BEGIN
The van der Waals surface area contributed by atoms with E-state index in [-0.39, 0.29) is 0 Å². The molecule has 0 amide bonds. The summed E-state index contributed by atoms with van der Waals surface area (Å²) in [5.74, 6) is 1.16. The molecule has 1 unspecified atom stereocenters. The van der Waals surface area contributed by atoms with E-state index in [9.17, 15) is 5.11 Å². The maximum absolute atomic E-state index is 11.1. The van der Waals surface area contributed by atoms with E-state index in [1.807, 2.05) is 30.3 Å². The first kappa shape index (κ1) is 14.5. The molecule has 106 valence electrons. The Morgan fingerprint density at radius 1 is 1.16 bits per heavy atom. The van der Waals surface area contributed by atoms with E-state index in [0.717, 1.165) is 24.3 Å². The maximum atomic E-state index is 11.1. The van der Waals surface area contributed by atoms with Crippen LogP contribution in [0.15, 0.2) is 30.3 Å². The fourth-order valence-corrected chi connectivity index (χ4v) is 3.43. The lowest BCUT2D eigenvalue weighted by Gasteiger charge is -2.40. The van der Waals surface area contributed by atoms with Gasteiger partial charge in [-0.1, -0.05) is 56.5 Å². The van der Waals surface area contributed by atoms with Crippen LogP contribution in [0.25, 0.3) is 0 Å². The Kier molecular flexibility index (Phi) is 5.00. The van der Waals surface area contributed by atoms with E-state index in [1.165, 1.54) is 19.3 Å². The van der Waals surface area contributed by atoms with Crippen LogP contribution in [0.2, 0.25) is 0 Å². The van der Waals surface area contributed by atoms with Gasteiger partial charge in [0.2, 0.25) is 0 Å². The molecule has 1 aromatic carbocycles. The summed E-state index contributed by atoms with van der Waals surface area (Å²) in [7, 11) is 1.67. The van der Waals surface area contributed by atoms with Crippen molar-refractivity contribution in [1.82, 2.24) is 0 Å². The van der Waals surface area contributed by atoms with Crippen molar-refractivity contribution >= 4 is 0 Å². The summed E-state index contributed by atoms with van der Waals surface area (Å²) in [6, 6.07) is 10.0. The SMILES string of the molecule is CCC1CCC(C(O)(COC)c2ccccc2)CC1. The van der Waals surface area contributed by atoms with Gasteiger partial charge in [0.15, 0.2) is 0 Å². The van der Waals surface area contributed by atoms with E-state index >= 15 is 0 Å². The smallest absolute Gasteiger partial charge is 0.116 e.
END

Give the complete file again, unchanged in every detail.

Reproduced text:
The van der Waals surface area contributed by atoms with E-state index in [-0.39, 0.29) is 0 Å². The molecule has 0 amide bonds. The summed E-state index contributed by atoms with van der Waals surface area (Å²) in [5.74, 6) is 1.16. The molecule has 1 unspecified atom stereocenters. The van der Waals surface area contributed by atoms with E-state index in [9.17, 15) is 5.11 Å². The maximum absolute atomic E-state index is 11.1. The van der Waals surface area contributed by atoms with E-state index in [1.807, 2.05) is 30.3 Å². The first kappa shape index (κ1) is 14.5. The molecule has 106 valence electrons. The Morgan fingerprint density at radius 1 is 1.16 bits per heavy atom. The van der Waals surface area contributed by atoms with E-state index in [0.717, 1.165) is 24.3 Å². The maximum atomic E-state index is 11.1. The van der Waals surface area contributed by atoms with Crippen LogP contribution in [0.15, 0.2) is 30.3 Å². The fourth-order valence-corrected chi connectivity index (χ4v) is 3.43. The lowest BCUT2D eigenvalue weighted by Gasteiger charge is -2.40. The van der Waals surface area contributed by atoms with Gasteiger partial charge in [-0.1, -0.05) is 56.5 Å². The van der Waals surface area contributed by atoms with Crippen LogP contribution in [0.25, 0.3) is 0 Å². The Kier molecular flexibility index (Phi) is 5.00. The van der Waals surface area contributed by atoms with E-state index in [1.165, 1.54) is 19.3 Å². The van der Waals surface area contributed by atoms with Crippen LogP contribution in [0.2, 0.25) is 0 Å². The van der Waals surface area contributed by atoms with Gasteiger partial charge in [0.2, 0.25) is 0 Å². The molecule has 1 aromatic carbocycles. The summed E-state index contributed by atoms with van der Waals surface area (Å²) in [7, 11) is 1.67. The van der Waals surface area contributed by atoms with Crippen molar-refractivity contribution in [1.82, 2.24) is 0 Å². The van der Waals surface area contributed by atoms with Crippen molar-refractivity contribution >= 4 is 0 Å². The summed E-state index contributed by atoms with van der Waals surface area (Å²) in [6, 6.07) is 10.0. The SMILES string of the molecule is CCC1CCC(C(O)(COC)c2ccccc2)CC1. The van der Waals surface area contributed by atoms with Gasteiger partial charge in [0.15, 0.2) is 0 Å². The van der Waals surface area contributed by atoms with E-state index >= 15 is 0 Å². The smallest absolute Gasteiger partial charge is 0.116 e.